Freelance assignment: New reservoir rouses suspiscion



Plans to install two underground reservoirs along Northwest Skyline Boulevard have surprised many local residents and raised the suspicion of Portland Water Bureau watchdogs.

While the Water Bureau said that the two new tanks are needed to provide adequate water pressure at higher levels in the West Hills, reservoir activists say they’ve been kept in the dark about a project they believe will do little more than raise water rates.

The Water Bureau asserts that the $7 million project, with a combined capacity of 3.3 million gallons, is needed to help equalize water pressure to homes between West Burnside Street and Northwest Germantown Road that are also between 900 and 1,200 feet above sea level. They will also provide water for fire fighting. The area is currently served by three above-ground water towers.

In mid-October, city crews began clearing blackberry brambles and took soil samples at the 1.6-acre project site. The first of the two reservoirs will break ground in April 2012, and the second at an unspecified date.

“Once we have design [work] done to about 30 to 60 percent, we’ll take them to the neighborhood for comment,” said Water Bureau spokesman Tim Hall. “We don’t anticipate that for another six months.”

The project must obtain a conditional-use permit, with mitigation measures tailored to address its negative impacts.

Still, news of a new Water Bureau project set [ME1] chins wagging amongst activists, who were unaware of the project.

“I’ve been working with the Water Bureau for 15 years, but this is the first time I’ve ever heard of it,” said Scott Fernandez, who holds a master’s in drinking water quality from Washington State University. “I’ve gone through the budget hearings. This is news to me.”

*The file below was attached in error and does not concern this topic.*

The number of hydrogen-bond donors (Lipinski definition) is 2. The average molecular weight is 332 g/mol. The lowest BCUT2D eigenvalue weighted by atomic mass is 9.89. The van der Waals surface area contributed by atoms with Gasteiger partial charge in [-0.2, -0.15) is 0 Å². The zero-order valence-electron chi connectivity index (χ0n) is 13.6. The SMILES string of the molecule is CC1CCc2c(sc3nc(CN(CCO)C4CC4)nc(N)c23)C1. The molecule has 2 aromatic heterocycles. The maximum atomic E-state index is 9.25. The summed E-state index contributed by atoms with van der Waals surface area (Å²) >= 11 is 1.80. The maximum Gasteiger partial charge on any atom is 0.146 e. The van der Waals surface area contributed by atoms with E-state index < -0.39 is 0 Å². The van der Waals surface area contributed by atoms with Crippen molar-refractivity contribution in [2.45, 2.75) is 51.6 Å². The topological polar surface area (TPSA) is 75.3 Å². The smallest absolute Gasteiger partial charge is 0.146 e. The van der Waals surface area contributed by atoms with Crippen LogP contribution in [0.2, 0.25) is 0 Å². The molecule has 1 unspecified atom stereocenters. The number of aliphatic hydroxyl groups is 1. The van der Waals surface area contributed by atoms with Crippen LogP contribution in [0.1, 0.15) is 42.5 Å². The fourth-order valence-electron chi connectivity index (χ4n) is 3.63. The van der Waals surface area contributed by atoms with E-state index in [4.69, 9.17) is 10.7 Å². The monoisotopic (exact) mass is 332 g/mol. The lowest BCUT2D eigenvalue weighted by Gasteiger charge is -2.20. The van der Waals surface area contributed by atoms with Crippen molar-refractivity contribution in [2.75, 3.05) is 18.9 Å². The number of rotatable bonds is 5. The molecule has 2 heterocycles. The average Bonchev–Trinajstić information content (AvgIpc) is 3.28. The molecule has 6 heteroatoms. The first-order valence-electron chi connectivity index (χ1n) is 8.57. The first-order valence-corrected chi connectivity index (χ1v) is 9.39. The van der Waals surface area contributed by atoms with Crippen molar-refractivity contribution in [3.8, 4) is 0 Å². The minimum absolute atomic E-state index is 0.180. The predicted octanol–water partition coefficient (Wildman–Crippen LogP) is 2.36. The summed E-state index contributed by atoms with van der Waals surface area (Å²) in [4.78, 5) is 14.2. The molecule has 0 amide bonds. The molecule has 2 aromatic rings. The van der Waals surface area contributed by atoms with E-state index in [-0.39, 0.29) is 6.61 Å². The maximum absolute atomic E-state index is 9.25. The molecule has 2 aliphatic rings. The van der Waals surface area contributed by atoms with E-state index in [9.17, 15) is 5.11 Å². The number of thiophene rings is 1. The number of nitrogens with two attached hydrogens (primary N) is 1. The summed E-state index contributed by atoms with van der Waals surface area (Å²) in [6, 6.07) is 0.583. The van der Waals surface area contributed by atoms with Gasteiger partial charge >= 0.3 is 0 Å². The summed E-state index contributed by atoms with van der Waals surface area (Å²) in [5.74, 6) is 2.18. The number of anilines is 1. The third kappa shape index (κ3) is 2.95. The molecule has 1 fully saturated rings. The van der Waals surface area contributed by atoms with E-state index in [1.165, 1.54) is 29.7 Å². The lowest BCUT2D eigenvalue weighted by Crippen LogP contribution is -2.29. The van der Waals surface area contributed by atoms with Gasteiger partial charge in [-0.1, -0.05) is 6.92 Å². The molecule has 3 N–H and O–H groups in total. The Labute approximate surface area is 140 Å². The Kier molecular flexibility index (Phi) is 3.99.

The city Bureau of Development Services held a pre-application conference on the project Oct. 21, but public notice of the conference was not seen by activists until two days beforehand. At an Oct. 19 meeting of the Forest Park Neighborhood Association, whose boundaries include the proposed site at Northwest Skyline and Hawkins roads, the topic didn’t even come up.

Fernandez, who served on the city’s Public Utility Review Board from 2000 to 2008, wonders how the new reservoirs fit into the Water Bureau’s long-range plan to replace its open reservoirs. Construction is underway on a 50 million gallon underground water tank at Powell Butte, and plans for storing 25 million gallons at a new facility at Kelly Butte are in the works. The Mount Tabor reservoirs will be phased out by 2015 and the Washington Park reservoirs will be repurposed, retrofitted or disconnected by 2020.

Hall said the project was first identified in a study conducted in 1987 and has been in subsequent planning documents throughout the 1990s. The storage tanks are shown on Page 180 of the Water Bureau’s 185-page budget for 2010-11.

The land was the subject of a highly publicized condemnation that concluded in 2003. After a 10-year court battle, the city of Portland paid Richard and Gayanne Courter $596,000 for the property, which is part of a 12-acre lot that the Courters had hoped to make into home sites. The bureau must build on the land by 2014 or option it back to the Courters for repurchase.